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4 Class Relationships

4.5 Choosing Between Inheritance and Association


4.5 Choosing Between Inheritance and Association


Looking at the IntQueue and IntDequeue in the section above, it can be seen that a IntQueue is simpler than an IntDequeue; an IntDequeue is more specialized than an IntQueue. This is what led us to take the decision that IntDequeue could be a subclass of IntQueue -- we saw that we could make use of already written code. Perhaps more importantly though, an IntDequeue can do everything that an IntQueue can do, allowing an IntDequeue object to be substituted for an IntQueue object without changing the behaviour of a program. An IntDequeue may do more than an IntQueue but, nonetheless, it can function without problem as an IntQueue: an IntDequeue 'is-a' IntQueue. Thus, we can begin to see that inheritance actually serves two distinct purposes:

The sharing of implementation using inheritance seems to be a relatively straightforward issue. If two or more classes need to use the same variables or methods, a superclass can be created to contain them and inheritance used to access them. The advantage of doing this is that the variable and method declarations no longer need to be duplicated and only need to be written and tested once.

However, is inheritance always the best way to share code? An alternative design approach is to use association and to put the shared methods and variables into another class but gain access via an instance variable referring to an object of that class. In terms of code, the alternatives are:

Inheritance


class X
{
	public void f() { ... }
	protected int a ;
}

class Y extends X
{
	...
}

Association


class X 
{
	public void f() { ... }
	public int a ;
}

class Y
{
	public void f() 
	{
		x.f();
	}
	private X x = new X ;
}

How do we decide which approach to take in a given situation? The answer comes if we think carefully about why we are relating the classes and about the public interfaces needed by the classes involved. If a class simply needs to use the implementation of another class but does not need to have (and extend) the same public interface then inheritance is not required and association can, indeed should, be used. In fact, in this situation, trying to use inheritance is usually a mistake, not least because the new subclass will end up with an inherited interface it doesn't need.

If a decision is made to use inheritance, it should be the case that both the implementation and the public interface of the proposed superclass are needed. It should be possible to substitute a subclass object for a superclass object and still expect a program to run correctly. A good rule-of-thumb when checking that inheritance is appropriate is to try and verbalize the relationship between the two classes. If you can say that a class Y is-a or is-a-kind-of class X and it makes sense, then inheritance is probably appropriate. For example, it makes sense to say that an IntDequeue is a kind of IntQueue but it doesn't make sense to say that an IntDequeue is a kind of Stack.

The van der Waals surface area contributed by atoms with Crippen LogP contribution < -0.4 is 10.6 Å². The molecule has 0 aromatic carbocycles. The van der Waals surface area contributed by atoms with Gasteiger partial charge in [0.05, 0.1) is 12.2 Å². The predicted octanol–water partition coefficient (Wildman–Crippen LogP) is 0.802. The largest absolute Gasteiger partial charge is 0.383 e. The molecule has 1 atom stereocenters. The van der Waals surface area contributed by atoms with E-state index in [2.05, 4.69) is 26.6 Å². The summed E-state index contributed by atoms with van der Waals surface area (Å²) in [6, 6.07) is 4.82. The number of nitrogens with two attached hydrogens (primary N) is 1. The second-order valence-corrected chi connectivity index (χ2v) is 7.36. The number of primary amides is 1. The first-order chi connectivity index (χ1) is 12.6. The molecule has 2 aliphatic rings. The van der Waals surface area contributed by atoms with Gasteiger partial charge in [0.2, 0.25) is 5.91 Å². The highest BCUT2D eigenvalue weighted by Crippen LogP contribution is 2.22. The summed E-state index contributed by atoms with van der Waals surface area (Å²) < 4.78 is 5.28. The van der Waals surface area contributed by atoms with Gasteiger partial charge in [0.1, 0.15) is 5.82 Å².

In passing, we need to note that using association for sharing is not without its drawbacks. Looking at the association version of class X above, notice that both the method and variable have been made public. This needs to be done so that class Y can gain access to the variable a. So the drawback is that more of class X has to be made public, weakening the encapsulation and increasing the risk of misuse. Java supports strong encapsulation to reduce such risks but only if the programmer uses it effectively.

A better way of implementing class X would be to provide accessor functions to allow access to the member variable, which can then remain private:

class X 
{
	public void f() ;
	public void seta(int) ; 							// Setter function to set a
	public int geta() ;							// Getter function to get value of a

	private int a ;							// Now safely private
}

A setter function, seta, is used to set the value of a, while a getter function, geta, is used to retrieve the value of a. At first sight this appears simply to add the inconvenience of having to call methods in order to use the variable a, meaning that operations such as direct assignment to a are no longer possible. However, it has had the affect of decoupling the details of the variable and its type from users of class X. If in the future it was decided to change the way in which the value a was stored (say by using a variable of a different type or even a value computed on demand rather than stored directly), the external interface of the class could remain the same and users of the class would be unaffected regardless of the internal, but private, changes.

The principle being exploited here is: Decouple classes as much as possible. This means always thinking ahead about how the implementation of a class may change and avoid any of those changes having to be propagated to all the users of the class. Ideally, once the public interface (i.e. the set of public methods) of a class has been defined and publicized, it should at most be changed infrequently and preferably never.


Copyright 1997 Russel Winder and Graham Roberts

Last updated: 6 Oct 1997